Breast cancer - Diagnosed April 1999
Maggie?Truchan, left, and Barb Ballint.
Maggie (purple shirt) and her family walk the survivor lap at the Belmont County Relay for Life.
My cancer story:
My story begins long before my diagnosis. I went to work for the American Cancer Society in 1989 because I felt it was a way to give back after losing my mother to cancer. Fast forward to 1991 and yet another loved one heard the words "you have cancer," as my youngest sister was diagnosed with cervical cancer. I am happy to say she is now a 22-year cancer survivor. I now knew what it was like to watch cancer take someone I love, to work with passionate volunteers and staff with the American Cancer Society, and to celebrate a story of survivorship through my sister. Little did I know, my cancer journey was just beginning.
In April of 1999, I was diagnosed with breast cancer. I had taken the day off work to attend a grandparents' day event with my grandsons. That is when I received the phone call. The surgeon on the other end told me "We have good news, and we have bad news." The bad news was, of course, I had cancer and would need to undergo a mastectomy. Luckily, the good news was the doctors were confident they would be able to get all of the cancer with surgery and I would not need treatment. I am very blessed to be able to say that within a month of that phone call I had undergone surgery and was cancer free. Four years had passed and yet another sister was diagnosed with breast cancer. I am happy to say she, too, is a survivor.
When I was diagnosed, I had already been involved with Relay. However, after my first survivor lap in 1999, Relay For Life took on a whole new meaning. That lap was a turning point for me as a Relayer and how I felt as I took it will forever be etched on my heart. Because of Relay, there are many new people in my life I am so grateful I have had the chance to meet.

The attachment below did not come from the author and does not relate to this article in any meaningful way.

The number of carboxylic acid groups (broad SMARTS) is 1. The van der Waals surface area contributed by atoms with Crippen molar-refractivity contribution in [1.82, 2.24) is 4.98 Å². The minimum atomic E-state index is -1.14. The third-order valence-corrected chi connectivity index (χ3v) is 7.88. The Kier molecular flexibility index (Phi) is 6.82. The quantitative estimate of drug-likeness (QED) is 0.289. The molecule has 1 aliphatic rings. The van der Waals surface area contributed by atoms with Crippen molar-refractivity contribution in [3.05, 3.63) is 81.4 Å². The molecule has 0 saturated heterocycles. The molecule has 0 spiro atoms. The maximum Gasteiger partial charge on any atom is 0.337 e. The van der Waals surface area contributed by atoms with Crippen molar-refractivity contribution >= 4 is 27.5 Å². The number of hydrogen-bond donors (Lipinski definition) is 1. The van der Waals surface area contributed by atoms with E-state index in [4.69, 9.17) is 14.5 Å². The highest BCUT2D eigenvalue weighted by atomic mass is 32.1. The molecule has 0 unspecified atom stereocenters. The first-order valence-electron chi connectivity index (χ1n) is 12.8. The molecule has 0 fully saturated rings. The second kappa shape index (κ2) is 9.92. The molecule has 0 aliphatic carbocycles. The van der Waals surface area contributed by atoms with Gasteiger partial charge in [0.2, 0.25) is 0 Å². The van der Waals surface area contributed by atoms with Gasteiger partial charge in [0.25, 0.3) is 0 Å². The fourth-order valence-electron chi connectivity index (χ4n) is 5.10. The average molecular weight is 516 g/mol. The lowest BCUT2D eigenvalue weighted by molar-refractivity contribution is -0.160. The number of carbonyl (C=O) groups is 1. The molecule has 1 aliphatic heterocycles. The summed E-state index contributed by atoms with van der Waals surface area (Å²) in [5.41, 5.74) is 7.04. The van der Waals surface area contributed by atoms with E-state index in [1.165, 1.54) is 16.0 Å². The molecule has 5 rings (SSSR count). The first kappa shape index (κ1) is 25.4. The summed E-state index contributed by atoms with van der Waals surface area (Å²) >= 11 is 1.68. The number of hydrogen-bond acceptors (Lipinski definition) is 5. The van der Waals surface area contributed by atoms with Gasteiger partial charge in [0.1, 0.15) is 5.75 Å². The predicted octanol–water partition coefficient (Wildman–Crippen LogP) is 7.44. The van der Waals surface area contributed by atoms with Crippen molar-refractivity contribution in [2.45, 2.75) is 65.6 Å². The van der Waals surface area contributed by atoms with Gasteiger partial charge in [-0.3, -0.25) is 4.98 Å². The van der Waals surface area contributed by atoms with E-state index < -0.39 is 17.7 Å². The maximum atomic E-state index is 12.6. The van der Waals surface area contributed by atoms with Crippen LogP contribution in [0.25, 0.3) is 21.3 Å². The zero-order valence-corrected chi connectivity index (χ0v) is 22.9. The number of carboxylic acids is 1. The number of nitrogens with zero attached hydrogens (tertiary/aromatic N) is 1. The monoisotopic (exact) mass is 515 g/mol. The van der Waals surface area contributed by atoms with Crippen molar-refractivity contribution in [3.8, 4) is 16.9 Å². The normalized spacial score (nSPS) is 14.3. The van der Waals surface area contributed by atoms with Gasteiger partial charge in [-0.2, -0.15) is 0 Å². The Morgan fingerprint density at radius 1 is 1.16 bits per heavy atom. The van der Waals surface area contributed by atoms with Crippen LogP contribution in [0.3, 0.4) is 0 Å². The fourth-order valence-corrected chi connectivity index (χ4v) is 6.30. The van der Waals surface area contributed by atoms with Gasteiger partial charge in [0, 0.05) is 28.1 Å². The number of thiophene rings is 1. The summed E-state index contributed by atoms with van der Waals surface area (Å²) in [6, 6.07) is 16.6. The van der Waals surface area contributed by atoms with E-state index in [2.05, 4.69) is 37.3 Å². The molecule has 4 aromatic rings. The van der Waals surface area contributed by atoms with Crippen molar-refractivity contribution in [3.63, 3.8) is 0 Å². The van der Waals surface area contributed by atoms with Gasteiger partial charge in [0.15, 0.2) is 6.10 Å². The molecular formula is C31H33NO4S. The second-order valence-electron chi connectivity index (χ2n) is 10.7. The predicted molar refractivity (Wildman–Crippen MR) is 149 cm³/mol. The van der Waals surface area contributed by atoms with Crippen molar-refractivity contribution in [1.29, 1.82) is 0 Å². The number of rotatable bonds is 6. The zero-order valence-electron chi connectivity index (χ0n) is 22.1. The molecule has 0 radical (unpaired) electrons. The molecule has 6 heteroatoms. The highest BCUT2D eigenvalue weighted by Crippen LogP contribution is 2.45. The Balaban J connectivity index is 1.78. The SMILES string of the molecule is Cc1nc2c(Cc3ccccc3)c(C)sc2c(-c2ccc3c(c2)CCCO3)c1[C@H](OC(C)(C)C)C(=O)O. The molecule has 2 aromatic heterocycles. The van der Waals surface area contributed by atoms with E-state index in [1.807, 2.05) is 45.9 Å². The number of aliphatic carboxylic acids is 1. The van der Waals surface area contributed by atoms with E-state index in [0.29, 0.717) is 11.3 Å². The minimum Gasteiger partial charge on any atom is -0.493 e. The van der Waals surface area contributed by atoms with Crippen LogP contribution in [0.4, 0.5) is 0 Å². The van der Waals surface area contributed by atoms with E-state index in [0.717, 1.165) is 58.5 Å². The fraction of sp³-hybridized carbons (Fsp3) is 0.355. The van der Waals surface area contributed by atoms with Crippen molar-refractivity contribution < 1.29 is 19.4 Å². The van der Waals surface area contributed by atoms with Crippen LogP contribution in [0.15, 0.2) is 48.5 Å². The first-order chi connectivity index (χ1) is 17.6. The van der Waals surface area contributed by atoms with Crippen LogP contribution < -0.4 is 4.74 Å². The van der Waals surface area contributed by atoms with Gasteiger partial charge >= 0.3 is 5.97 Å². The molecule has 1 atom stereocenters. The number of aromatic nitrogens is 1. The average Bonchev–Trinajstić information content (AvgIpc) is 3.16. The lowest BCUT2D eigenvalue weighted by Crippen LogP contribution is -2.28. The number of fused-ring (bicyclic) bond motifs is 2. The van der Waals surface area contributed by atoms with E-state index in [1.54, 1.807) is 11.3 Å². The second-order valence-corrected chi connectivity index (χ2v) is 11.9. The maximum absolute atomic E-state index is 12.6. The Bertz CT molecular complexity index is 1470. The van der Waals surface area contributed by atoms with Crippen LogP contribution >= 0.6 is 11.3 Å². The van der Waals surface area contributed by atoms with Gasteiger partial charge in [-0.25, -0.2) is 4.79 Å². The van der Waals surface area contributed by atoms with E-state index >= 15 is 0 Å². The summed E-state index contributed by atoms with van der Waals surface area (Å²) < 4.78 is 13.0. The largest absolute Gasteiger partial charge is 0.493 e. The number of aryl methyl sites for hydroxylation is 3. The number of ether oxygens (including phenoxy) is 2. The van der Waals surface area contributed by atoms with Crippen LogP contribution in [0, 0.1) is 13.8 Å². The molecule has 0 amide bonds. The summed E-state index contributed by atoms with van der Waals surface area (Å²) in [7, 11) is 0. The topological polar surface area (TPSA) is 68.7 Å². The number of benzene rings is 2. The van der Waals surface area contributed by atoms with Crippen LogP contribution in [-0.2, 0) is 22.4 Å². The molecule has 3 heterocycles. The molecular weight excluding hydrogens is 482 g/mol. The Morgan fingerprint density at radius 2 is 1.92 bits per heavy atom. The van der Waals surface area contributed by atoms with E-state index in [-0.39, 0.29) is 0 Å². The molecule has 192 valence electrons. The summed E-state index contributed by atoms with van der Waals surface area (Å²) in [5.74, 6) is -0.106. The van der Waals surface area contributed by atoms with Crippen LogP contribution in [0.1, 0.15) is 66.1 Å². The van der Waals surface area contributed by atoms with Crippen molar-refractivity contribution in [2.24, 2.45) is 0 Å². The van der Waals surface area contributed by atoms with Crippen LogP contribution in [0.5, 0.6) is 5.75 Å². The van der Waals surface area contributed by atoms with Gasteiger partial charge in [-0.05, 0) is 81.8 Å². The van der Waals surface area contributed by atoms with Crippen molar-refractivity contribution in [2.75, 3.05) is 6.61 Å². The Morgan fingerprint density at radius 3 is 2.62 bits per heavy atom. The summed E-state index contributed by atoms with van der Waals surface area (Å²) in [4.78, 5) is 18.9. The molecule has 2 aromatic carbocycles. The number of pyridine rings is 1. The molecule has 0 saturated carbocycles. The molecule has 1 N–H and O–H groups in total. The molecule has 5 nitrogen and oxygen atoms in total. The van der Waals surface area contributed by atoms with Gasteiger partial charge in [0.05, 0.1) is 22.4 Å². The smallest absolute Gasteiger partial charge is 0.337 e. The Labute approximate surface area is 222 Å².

I realize that as a result of hardworking Relayers, The American Cancer Society has been able to fund important research and each year the survivor lap and each survivor walking it is proof of how important that research is. I will continue to be a part of Relay For Life until the day we finish the fight against cancer and find a cure.
The day I was informed of my diagnosis, my husband, Chet, said to me, "This is a bump in the road and we will get through this." With his and my families help and our faith in God, I am a survivor.
Lessons learned on your cancer journey:
Cancer has taught me the importance of each new day. I thank God every morning for this gift of life.
Message to newly diagnosed and patients in treatment:
Always have faith in God and do not be afraid to reach out for support from others.
Maggie is the Relay For Life of Belmont County Co-Chair and a member of the Fall In Step Relay team. She also serves as a Champion for the Cancer Prevention Study-3 and will volunteer at study enrollment sites this coming week. Lastly, Maggie volunteered last night at the 2nd annual GLOW 5K Run/ Walk. If you would like to get involved with Relay For Life call 888-227-6446 x3206 or visit www.relayforlife.org/belmontcounty. Anyone that would like to enroll in the Cancer Prevention Study can visit www.belmontcps3.org.